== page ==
One characteristic of the digital image is the ease with which it can be not only reproduced and disseminated but also manipulated. I don’t mean this only in the more nefarious sense, I mean simply that just about anyone with internet access and a computer can set about to fiddle with an image in countless ways, yielding everything from artifacts of what used to be called re-mix culture to the more notorious case of deepfakes. (Beyond this, of course, there is the more recent development of synthetic images generated by a variety of high-powered computing processes.)
With the same “graphic revolution” that Boorstin referenced in mind, Walter Benjamin argued in a well-known early 20th-century essay that the work of art lost its aura, or a kind of authority grounded in its unique materiality, in the age of its mechanical reproducibility. The Mona Lisa, in other words, loses something of its cultural power when any of us can slap a passable reproduction over our toilet if we so desired. Perhaps we can extend this by saying that, in turn, the image loses its own cultural standing in the age of its digital manipulability. Mechanical reproduction, photography especially, collapsed the distance necessary for a work of art to generate its aura, its commanding presence. Digital manipulability has had an analogous effect on the image. It’s no longer received from a class of professional story tellers who have monopolized the power to produce and interpret the symbolic currency of cultural exchange. The image-making tools have been democratized. The image itself has been demystified. Every image we encounter now invites us to manipulate it to whatever end strikes our fancy.
I took to Twitter while I was writing this to do a little bit of unscientific research about the power of images. I asked what the more recent examples of iconic images might be, suggesting that I wondered whether there were such images. I don’t remember the exact wording because I deleted the tweet after it was quote tweeted into the white supremacist corners of the platform. But, while it was up, the responses were instructive. While some genuine examples came up, most notably, I think, the image of the Syrian child who tragically drowned fleeing his homeland, most were, in fact, memes or decidedly ironic images.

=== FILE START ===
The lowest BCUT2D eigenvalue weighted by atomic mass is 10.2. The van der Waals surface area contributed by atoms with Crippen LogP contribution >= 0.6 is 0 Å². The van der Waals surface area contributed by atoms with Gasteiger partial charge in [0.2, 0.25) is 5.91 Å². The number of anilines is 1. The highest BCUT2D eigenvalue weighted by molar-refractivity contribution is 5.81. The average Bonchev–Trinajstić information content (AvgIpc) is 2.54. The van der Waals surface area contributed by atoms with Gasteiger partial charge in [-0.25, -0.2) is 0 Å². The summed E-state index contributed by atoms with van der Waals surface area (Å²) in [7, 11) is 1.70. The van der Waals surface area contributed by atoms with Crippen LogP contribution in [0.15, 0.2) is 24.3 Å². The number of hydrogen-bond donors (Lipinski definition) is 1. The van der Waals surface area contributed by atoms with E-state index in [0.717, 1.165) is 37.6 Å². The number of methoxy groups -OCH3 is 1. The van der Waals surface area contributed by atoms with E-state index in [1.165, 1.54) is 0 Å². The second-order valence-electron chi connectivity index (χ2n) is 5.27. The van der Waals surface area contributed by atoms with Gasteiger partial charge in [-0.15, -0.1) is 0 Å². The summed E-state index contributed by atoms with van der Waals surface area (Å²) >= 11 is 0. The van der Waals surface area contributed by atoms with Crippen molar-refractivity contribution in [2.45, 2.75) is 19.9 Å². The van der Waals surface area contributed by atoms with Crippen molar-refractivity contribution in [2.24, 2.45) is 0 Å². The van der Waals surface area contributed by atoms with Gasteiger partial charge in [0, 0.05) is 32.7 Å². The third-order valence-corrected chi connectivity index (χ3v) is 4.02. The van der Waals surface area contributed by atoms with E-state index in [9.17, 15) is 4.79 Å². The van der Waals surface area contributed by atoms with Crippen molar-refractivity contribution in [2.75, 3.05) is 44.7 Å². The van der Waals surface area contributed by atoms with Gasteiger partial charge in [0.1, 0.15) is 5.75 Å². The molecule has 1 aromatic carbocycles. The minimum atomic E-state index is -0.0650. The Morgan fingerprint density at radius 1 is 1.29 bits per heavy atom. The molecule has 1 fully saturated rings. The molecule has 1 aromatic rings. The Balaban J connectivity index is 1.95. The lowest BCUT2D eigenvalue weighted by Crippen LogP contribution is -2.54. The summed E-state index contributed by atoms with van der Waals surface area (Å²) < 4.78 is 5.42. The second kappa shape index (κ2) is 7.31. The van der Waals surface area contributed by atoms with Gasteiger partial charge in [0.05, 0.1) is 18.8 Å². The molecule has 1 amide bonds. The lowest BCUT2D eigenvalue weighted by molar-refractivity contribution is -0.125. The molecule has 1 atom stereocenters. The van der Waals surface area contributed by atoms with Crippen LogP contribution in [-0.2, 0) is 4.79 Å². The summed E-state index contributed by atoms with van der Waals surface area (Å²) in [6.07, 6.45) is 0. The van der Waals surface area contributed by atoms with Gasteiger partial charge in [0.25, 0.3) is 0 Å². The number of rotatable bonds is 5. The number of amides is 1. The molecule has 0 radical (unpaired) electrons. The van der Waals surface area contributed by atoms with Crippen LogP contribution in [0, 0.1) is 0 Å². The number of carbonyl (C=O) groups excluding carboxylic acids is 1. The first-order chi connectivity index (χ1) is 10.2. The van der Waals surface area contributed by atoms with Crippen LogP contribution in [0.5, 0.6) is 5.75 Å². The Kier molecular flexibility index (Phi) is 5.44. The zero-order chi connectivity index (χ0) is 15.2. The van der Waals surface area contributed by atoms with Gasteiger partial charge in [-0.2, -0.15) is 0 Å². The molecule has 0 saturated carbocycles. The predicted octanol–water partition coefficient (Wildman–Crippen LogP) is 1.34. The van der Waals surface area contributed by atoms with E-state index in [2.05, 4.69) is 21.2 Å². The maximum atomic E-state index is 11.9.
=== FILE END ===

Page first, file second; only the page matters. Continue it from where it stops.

It’s probably too simplistic to put it this way, but perhaps we might say that the age of the image has yielded to the age of the meme. Again, this is not to say that powerful, moving images no longer appear, but they are framed by the ethos of digital media, which has, presently at least, given us the meme as its ideal form. The image could sustain a degree of earnestness, the meme is much too self-aware for that. The image could inspire, the meme, powerful in its own right, cannot. The image could be managed, the meme resists all such efforts. And as the image has yielded to the meme, the pseudo-event now manifests chiefly as the Discourse—ceaseless, self-referential, demoralizing, and ultimately untethered from the events themselves.
Ultimately, the image as it fed the pseudo-event became a tool to manage public opinion, and now it is broken. Some people get this, others obviously do not.
In a post from a few years back, Andrew McLuhan, Marshall’s grandson, commented on this observation and noted how it reworked a portion of T. S. Eliot’s “The Use of Poetry and the Use of Criticism”: “The chief use of the ‘meaning’ of a poem, in the ordinary sense, may be (for here again I am speaking of some kinds of poetry and not all) to satisfy one habit of the reader, to keep his mind diverted and quiet, while the poem does its work upon him: much as the imaginary burglar is always provided with a nice piece of meat for the house-dog.”
“Symbolic fallout” is a phrase I’ve borrowed from Ivan Illich. Here’s the context: “"I would like to get ... people to think about what tools do to our perception rather than what we can do with them ... how their use shapes our perception of reality, rather than how we shape reality by applying or using them. In other words, I'm interested in the symbolic fallout of tools, and how this fallout is reflected in the sacramental tool structure of the world.”